Batman: Arkham Knight is one of the most ravishing games the PS4 and Xbox One have enjoyed since the launch of the latest generation back in fall 2013. Sailing across the skies of the most bleak, spacious rendering of Gotham City yet is an astounding sight. The PS4 version has been described as a technical tour de force by Eurogamer, and an IGN graphics comparison video proves that the Xbox One version is almost equally competent.
But the PC port hasn’t been as fortunate. Out-sourced to Iron Galaxy Studios, it entered a rough patch last week leading to its removal from digital retailers, including Steam. Iron Galaxy, if you’re not familiar with its work, is more of a technical consulting firm than a game developer, known primarily for porting games like Borderlands 2 to the Vita and Telltale Games’ Back to the Future: The Game to the Wii.
The PC edition of Batman: Arkham Knight is in quite the conundrum. Shortly after its launch, Rocksteady Studios posted an updated list of recommended settings to get the game to run more fluidly. Not only did it demand a more powerful rig to pull off, but it doesn’t take a genius to see that Batman: Arkham Knight would look like a muddled Xbox 360 game had gamers simply ascribed to Rocksteady’s advice, setting all of the bells and whistles either to “Low” or “Off” in order to save face for the release of an undeniably inferior PC port.
Some devs just want to watch the world burn
This isn’t the first PC port to take the back seat to a superior console game. In fact, contrary to popular belief, PC sometimes doesn’t provide the best possible experience for multi-platform games.
The first example that comes to mind is Grand Theft Auto IV, which not only took eight months to make its way to PC after releasing on consoles in April 2008, but also hit single-digit frame rates on even the most capable gaming rigs, according to The Escapist. It was a poorly optimized mess, and without the proper mods installed, some claim that it still is.
Rockstar learned from that experience and, following the release of Grand Theft Auto V in September 2013, though gamers waited nearly two years for a PC version to arrive. With its predecessor still fresh in the minds of experienced gamers, the wait was nothing worth complaining about.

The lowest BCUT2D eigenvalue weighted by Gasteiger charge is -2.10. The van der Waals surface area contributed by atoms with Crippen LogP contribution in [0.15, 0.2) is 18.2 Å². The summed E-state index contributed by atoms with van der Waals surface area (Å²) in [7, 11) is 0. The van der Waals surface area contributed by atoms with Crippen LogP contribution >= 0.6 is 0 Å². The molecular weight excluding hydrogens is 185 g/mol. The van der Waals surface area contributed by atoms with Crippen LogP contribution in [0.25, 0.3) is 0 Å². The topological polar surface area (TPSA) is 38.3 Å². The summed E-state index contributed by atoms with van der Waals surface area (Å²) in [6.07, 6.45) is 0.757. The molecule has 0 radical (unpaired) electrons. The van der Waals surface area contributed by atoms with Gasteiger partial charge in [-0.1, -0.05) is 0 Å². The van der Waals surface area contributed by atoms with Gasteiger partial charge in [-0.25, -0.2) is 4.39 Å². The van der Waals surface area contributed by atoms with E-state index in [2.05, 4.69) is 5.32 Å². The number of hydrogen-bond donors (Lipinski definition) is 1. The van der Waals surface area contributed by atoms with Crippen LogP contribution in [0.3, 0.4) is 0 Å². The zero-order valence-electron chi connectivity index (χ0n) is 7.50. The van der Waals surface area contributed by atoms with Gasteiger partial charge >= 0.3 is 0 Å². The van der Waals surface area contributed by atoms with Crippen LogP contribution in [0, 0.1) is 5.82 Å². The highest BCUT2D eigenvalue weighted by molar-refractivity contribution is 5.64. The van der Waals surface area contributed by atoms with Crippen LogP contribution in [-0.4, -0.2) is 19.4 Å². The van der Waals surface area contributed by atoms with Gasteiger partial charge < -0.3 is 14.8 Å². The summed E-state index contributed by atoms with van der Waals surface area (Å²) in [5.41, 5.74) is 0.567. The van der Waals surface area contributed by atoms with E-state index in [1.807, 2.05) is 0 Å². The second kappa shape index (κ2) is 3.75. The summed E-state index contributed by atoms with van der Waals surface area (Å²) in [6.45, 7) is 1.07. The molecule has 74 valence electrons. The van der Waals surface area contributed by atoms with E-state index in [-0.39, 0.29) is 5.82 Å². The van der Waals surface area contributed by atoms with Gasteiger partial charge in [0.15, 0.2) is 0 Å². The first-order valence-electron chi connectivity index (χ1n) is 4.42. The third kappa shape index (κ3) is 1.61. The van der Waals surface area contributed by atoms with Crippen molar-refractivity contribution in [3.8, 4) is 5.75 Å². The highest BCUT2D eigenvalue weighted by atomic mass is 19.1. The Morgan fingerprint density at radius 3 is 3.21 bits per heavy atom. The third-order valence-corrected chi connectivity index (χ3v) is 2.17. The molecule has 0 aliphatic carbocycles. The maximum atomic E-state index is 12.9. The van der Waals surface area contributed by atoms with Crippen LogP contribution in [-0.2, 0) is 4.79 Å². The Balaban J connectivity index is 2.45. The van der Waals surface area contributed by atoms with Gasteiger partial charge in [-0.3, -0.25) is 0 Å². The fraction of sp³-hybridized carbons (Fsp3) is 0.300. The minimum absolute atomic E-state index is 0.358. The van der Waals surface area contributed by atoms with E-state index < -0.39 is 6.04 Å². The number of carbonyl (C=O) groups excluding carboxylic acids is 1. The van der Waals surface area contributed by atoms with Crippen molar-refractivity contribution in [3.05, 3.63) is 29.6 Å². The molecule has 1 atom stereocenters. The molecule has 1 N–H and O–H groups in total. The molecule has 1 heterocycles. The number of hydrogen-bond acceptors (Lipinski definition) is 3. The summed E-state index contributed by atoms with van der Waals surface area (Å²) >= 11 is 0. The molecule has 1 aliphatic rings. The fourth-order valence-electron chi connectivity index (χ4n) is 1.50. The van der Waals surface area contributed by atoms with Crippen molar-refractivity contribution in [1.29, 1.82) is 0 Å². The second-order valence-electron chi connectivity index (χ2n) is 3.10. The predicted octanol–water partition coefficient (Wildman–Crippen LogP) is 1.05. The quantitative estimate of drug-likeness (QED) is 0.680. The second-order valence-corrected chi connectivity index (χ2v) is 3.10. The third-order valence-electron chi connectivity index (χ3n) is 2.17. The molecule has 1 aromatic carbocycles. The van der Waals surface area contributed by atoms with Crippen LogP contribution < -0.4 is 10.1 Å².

Watch Dogs was another game to suffer from the same technical stuttering and graphical deficiencies we’re seeing from Batman right now. And, like Rocksteady, Ubisoft made a similar suggestion about turning down the graphical fidelity to rectify performance issues. Doing so made the game appear years older than it really was.
Took quite a fall, didn’t we, Master Bruce?
If PC gaming is more popular than ever, shouldn’t we see improvement, not setbacks?
If PC gaming is more popular than ever, why are we seeing setbacks instead of improvements? While the answer isn’t black and white, it’s clear that many of the most-played PC games of this year mostly originated on PC, either as a result of platform exclusivity, or an underlying focus on the advantageous aspects of playing on a hardy rig.
For instance, League of Legends, the title with the most play-time in the month of April, places a heavy emphasis on the kind of player communication and precision that’s only possible with a keyboard and mouse. The same principle extends to World of Warcraft and Counter-Strike. It’s not that PC gamers don’t want multi-platform triple-A games — plenty do — but clearly not enough to prioritize development on PC over consoles.
With that in mind, even PC gamers will typically wait for a game to be offered as a seasonal discount, such as in the Steam summer sale which saw relatively “new” releases like Game of Thrones and South Park: The Stick of Truth go on sale for well over 50 percent off. Even more adversely, it was just three years ago that Ubisoft CEO Yves Guillemot revealed the company would begin to emphasize free-to-play development on PC since “it’s only about five to seven per cent who pay anyway, the rest is pirated.”
Why do we fall? So we can learn to pick ourselves up
While those numbers may have been skewed to some degree, piracy is undoubtedly a bigger issue on PC than it’s ever been on consoles — mainly because it’s so damn easy. What incentive do developers have to prioritize a PC port of a game that’s guaranteed to make far more money on consoles. Why not just half-ass it and lob it onto the market like WB Games embarrassingly demonstrated last week?
There are reasons studios phone it in, but one big reason they shouldn’t. It’s embarrassing!
I believe I just answered my own question. It’s embarrassing.
With a video game as polished and well-received as Batman: Arkham Knight on the console front, bad press packs a sizable punch on a company’s reputation. Just look at the rut EA found itself in a couple of years back, lending itself to a repeated victory as “Worst Company in America”. It took a great deal of dedication to policy reversals and internal adjustment for one of the most successful video game publishers in the world to recover from “corruption” in the eyes of its community.
Although WB Games’ reputation hasn’t become as soiled as others in the past — mainly because its other releases have been excellent — it’s rather telling of a publisher’s confidence in its product when it has to pull the game from the virtual shelves of online retailers before delaying the game.
By now, WB is surely already aware of the advice I’m about to give, but it’s relevant to any company in any field; if the product you’re launching is knowingly incomplete, don’t release it. Lastly, in the wise words of Shigeru Miyamoto, “A delayed game is eventually good. A bad game is bad forever.”
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